Last updated at Thu, 26 Jan 2023 19:09:28 GMT
In baseball, a mistake made by a player that could have easily been avoided is sometimes called an “unforced error.” An unforced error is not an official error (that is, they are not reflected in statistics), however, they can result in additional runs being scored, runners getting on base, and even games being lost. This applies in cyber security, as well. Threat actors use all sorts of nefarious tactics to target your networks, but they usually can’t succeed without some mistakes from your team.
Rapid7’s partner SCADAfence recently commissioned a survey of 3500 OT professionals. Among the findings, nearly 80% of respondents believe that human error presents the greatest risk for compromise to operational technology (OT) control systems.
The survey also found that 83% of respondents believe that there is a significant shortfall in the number of skilled workers. This could contribute to the problem, since under-qualified or improperly trained security workers are more likely to make preventable errors.
Still, many organizations continue to ignore the extremely high potential costs of human error.
Real World Consequences
Last year, SCADAfence argued that an explosion at the Freeport LNG natural gas plant, which a Russian group claimed responsibility for, was actually caused by human error. The timing of the explosion, less than two months after a major maintenance upgrade, and several other factors appear to indicate that improper procedures and a lapse in adherence to company policies were the cause. This was later confirmed by the U.S. Pipeline and Hazardous Materials Safety Administration (PHMSA).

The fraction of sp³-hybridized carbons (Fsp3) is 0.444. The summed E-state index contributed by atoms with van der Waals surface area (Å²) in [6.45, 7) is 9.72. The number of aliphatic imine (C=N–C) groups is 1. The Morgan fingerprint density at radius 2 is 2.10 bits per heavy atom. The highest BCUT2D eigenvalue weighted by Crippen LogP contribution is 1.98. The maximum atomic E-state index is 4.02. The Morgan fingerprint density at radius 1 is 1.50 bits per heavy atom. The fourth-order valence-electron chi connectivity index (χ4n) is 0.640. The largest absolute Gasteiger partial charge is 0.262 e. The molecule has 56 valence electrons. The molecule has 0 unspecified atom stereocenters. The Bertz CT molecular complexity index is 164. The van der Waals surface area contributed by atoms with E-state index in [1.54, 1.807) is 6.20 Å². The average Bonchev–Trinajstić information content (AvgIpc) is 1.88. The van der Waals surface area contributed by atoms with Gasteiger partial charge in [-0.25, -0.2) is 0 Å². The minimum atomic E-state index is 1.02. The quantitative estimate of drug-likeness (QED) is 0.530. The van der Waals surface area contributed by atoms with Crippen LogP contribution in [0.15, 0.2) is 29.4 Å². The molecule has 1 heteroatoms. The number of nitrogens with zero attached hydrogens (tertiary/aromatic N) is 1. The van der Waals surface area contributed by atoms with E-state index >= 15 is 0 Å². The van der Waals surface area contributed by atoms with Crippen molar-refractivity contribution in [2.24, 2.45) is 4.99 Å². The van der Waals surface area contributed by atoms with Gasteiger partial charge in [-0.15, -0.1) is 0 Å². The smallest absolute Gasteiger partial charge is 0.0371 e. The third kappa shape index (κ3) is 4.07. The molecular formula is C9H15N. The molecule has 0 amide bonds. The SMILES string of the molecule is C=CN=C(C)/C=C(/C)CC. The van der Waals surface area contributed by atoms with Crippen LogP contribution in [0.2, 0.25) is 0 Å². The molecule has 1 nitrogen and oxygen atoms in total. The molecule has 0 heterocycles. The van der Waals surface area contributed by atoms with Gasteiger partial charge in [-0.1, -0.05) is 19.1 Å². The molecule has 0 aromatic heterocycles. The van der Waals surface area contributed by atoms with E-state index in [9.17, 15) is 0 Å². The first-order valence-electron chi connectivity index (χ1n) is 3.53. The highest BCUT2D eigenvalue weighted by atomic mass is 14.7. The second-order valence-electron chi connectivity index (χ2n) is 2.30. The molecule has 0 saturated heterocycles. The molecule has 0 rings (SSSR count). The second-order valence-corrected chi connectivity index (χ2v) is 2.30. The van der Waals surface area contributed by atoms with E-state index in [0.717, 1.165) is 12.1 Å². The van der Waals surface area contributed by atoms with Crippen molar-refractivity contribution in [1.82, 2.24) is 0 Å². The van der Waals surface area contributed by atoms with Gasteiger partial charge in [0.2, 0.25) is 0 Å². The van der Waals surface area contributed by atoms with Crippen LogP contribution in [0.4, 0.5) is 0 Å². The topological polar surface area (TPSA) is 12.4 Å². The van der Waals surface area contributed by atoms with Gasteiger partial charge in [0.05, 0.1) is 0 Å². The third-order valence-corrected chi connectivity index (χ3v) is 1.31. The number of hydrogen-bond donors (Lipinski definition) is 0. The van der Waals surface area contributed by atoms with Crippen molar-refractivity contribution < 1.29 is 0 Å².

Another example is the Oldsmar Water Facility Attack in 2021. According to reports, human error played a large factor in the attack—in which hackers gained unauthorized access to the water facility’s industrial control system (ICS) network and increased sodium hydroxide content in drinking water to poisonous levels. The Oldsmar facility was using Windows 7, even though Microsoft had stopped supporting it a year earlier. All of Oldsmar’s employees shared the same password to access TeamViewer, a remote access software. And, the facility was connected directly to the internet without any type of firewall protection installed. All of these easily preventable factors contributed to the attacker’s ability to gain access to the facility.
Human error in OT systems can take different forms. As stated above, weak, outdated or duplicated passwords have led to any number of cyber security breaches. Firewalls, which are relied on to provide a first line of OT cyber security defense, are frequently misconfigured or improperly deployed by IT staff members. Finally, phishing attacks, a form of social engineering used by malicious actors to gain information from unwitting victims which is then used to access secure systems, are a major starting point for attacks on critical infrastructure.
The number one way to prevent human error from leading to costly cyber attacks is training. OT and IT staff should be regularly trained on company security policies and should understand the importance of always following protocol. Also, teams need to work closely together to ensure that proper protections are in place across the network.
There are a number of best practices that have been shown to reduce the frequency and severity of cyber attacks in OT and ICS networks. Organizations should:
- Require secure passwords that are changed on a regular schedule. Never allow team members to share passwords or access IDs to systems. Each employee that requires access to a system or device should have a unique user name and account.
- Reduced access privilege access
- Keep your network updated with important patches and upgrades
- Make sure the tools your teams rely on are reliable, effective, and up to date.
- Stay on top of news and information about newly discovered vulnerabilities, and potential threats relevant to your organization.
Finally, if your team lacks bandwidth or necessary skills, consider using managed services to gain insights and relevant threat information about your network.
This article was written in partnership with SCADAfence.